Originally published as a guest post on Talk Less, Say More.
“I want to be a doctor, a ballerina, and a house-builder.” At my kindergarten graduation, this was my answer to the question “What do you want to be when you grow up?”
As kids, we know how to dream big, don’t we? But it seems like somewhere along the way between high school and college and needing a job that will pay the rent, we seem to forget those big dream. Instead of setting our eyes on the horizon, we set our eyes on the weekend to the time when we can binge-watch our current Netflix obsession.
Don’t get me wrong, we need time to relax and unwind. But we need to find a better balance between downtime and pursuing our dreams.
I’ve been writing novels since I was 14 years old. Between theater practice and homework, I would find time to pound out a few hundred words because I had a dream of becoming a published author one day.
Fast forward to college, I fiddle with short stories (which I hated) for creative writing class, but other than that I was too busy to fit writing into my schedule. I had class and sleep and friends to worry about.
After college, I had a weird transition year in which I moved to Mexico. I couldn’t get a job because I didn’t have the right visa—and my Spanish was awful. After a month of binge-watching TV, I sat my butt down to write 5,000 words a week.
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I had no clue what I was doing. I had no idea other than “Teenage girl travels to Mexico. Funny things happen.” But I had a dream, a goal in mind.
I finished that first, horrible draft and then I picked it to pieces. Whole chapters landed on the cutting room floor. I read books and articles on the craft of writing. I studied and worked, and by the time I was done. I was pretty darn proud of myself.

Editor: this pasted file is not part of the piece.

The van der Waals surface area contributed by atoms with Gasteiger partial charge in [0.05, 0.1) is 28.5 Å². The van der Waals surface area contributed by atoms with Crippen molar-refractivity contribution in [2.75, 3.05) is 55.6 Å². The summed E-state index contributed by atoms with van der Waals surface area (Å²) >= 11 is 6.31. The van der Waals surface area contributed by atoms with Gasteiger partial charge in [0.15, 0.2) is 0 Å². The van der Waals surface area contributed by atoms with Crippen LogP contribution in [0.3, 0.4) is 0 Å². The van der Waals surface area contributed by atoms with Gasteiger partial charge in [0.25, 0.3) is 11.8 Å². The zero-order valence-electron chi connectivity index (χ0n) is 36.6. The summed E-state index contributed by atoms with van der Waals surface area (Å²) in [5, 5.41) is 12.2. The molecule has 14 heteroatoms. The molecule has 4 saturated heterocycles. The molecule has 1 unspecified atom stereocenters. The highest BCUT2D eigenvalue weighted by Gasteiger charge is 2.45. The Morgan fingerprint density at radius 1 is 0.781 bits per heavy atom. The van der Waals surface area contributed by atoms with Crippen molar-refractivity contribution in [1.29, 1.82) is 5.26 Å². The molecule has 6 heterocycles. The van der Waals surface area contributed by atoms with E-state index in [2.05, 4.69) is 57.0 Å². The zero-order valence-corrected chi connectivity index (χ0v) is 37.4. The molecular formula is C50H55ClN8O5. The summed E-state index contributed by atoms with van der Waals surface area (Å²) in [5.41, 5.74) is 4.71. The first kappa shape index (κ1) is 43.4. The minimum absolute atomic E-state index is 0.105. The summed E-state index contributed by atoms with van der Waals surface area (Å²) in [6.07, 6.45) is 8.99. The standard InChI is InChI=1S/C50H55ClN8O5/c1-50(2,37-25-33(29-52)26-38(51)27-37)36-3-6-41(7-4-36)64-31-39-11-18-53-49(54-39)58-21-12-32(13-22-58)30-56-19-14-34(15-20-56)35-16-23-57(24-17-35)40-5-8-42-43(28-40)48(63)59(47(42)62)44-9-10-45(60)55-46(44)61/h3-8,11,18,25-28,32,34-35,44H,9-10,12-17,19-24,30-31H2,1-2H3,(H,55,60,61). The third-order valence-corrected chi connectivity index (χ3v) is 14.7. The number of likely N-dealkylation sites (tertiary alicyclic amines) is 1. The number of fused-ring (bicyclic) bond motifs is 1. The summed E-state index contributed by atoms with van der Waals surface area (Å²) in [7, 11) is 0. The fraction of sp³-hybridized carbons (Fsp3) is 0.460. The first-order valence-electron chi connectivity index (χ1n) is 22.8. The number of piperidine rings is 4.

I hired an editor to help me refine the story. I thought she’d come back telling me how great the story was. Nope. Not even close.
Back to the cutting room. Back to the books on craft. Back to the hours of hard work, but I was now back in the States, balancing a full time job. It was tiring and at times I hated the work, but I had a passion for it and I could not stop.
Once again, I was proud of myself. I was ready for an agent, I thought. So I sought out a conference. Instead of an agent, I got an ego check and a whole lot of knowledge. I allowed myself about four hours to feel crushed. I crawled back to my room and cried to my husband. Then I picked myself up, soaked in everything I could, and went back to the drawing board.
I started the novel again from scratch. It was painful and painstaking. I left my job and found more flexible work. It didn’t pay as much, but it allowed me to pursue my goal.
I hired yet another editor. And finally, I had moved past the story-wide problems. More conferences, more heartbreak, but I made some amazing connections. Those connections led me to my first break—an agent.
Months of refinement and proposals later, I was offered a book deal. Now, three and a half years after I began the first draft, my YA travel novel, Sketchy Tacos, is for sale on Amazon.
When you dare to dream big and throw all your effort into making those dreams come true, you can move mountains.
One month or one year goals are great, but you’ll see true change in those three-, five-, and ten-year goals. For those college entrance essays, they ask us what we want to do with our life. Too often, that’s the last time we ask ourselves this crucial question. Well, no more!
For me, I want to be a career author. I want to make a full-time living from writing and teaching other how to write so they can skip all the painful mistakes I made.
What about you? What do you want to accomplish in your life? How will your contributions make the world a better place?
These are the questions we need to asking to live all out and accomplish our dreams.
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